Additive Manufacturing


Advanced Composites has Additive Manufacturing capabilities! This is a value-added service that provides accurate and consistent results that we tailor to your business. Highly complex 3D prints, industrial-grade materials, and maximum performance with ultimate accessibility create a future-ready 3D printing experience.

Advanced Composites understands additive design and manufacturing. Some items that need to be considered with 3D printed components are

    •  Selected materials dictate the machining, post processing, and final part mechanical properties

    •  Critical dimensions may need to be machined during post processing

    •  Surface finish may also require post processing

    •  Datum points must be established upfront

    •  Larger structures can be made by assembling smaller-sized components

    •  Supports must be designed in; being minimal in number and their eventual removal without damaging the part

•  Complex geometries must also be part of the overall design

    •  Keep holes round

    •  Avoid necking from thin to thick transitions

The standards organization ASTM International compares the two terms in their definition: “Additive manufacturing, also known as 3D printing, uses computer-aided design to build objects layer by layer.

Professional Additive Manufacturing


Normally deployed solely for prototyping purposes, AM is now increasingly used for simple parts, spare parts, small production runs, and even tooling. For engineering with metals, the ability to use prevailing materials such as steel, aluminum (alloys or superalloys) such as Inconel has significantly eased the process of adopting AM in every day practices.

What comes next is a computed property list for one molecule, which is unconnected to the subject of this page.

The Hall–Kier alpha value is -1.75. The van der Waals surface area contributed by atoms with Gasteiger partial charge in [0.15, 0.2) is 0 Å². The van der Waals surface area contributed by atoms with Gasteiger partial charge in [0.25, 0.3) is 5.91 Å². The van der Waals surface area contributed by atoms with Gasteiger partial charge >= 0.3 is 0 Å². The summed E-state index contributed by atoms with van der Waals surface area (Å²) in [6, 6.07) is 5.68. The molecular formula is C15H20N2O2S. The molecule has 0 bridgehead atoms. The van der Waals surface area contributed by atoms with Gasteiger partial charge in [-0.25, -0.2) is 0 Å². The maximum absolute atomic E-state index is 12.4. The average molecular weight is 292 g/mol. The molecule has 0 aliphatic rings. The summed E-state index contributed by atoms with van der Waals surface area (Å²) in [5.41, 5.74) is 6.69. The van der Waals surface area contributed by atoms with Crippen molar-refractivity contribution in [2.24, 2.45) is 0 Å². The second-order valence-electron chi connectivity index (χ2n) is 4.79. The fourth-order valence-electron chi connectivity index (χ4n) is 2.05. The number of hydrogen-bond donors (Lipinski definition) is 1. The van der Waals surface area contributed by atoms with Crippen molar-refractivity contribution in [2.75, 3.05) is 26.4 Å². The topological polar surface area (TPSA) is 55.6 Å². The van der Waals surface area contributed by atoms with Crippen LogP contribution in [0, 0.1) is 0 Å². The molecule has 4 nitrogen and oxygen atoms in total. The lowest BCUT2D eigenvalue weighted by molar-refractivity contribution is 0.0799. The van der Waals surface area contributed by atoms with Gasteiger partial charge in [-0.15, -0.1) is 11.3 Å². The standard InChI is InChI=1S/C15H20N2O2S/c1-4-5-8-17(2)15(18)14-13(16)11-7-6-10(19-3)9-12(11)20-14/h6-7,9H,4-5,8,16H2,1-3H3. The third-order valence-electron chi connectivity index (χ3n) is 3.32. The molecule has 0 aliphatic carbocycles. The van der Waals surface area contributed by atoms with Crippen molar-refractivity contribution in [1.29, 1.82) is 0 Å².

AM (Additive Manufacturing) is the progression of manufacturing a product piece by piece or layer by layer instead of using outdated molding or subtractive approaches. AM has turned out to be one of the most revolutionary technology developments in manufacturingof innovative structures. Frequently referred to as 3-D printing, the well-known forms of AM today rest on the material: FDM (fused deposition modeling), SLA (stereolithography), SLS (selective laser sintering) in plastics, and direct metal laser sintering (DMLS) and laser metal deposition (LMD) in metals.

In the interim, the number of materials that AM can do is continuously escalating. A wide series of new plastics has been technologically advanced, along with procedures and machines for printing with ceramics, cement, graphene, glass, paper, living cells and even wood. Requests are now available in industries fluctuating from aerospace to automotive, from consumer goods to health care (artificial human tissue applications have been produced using AM).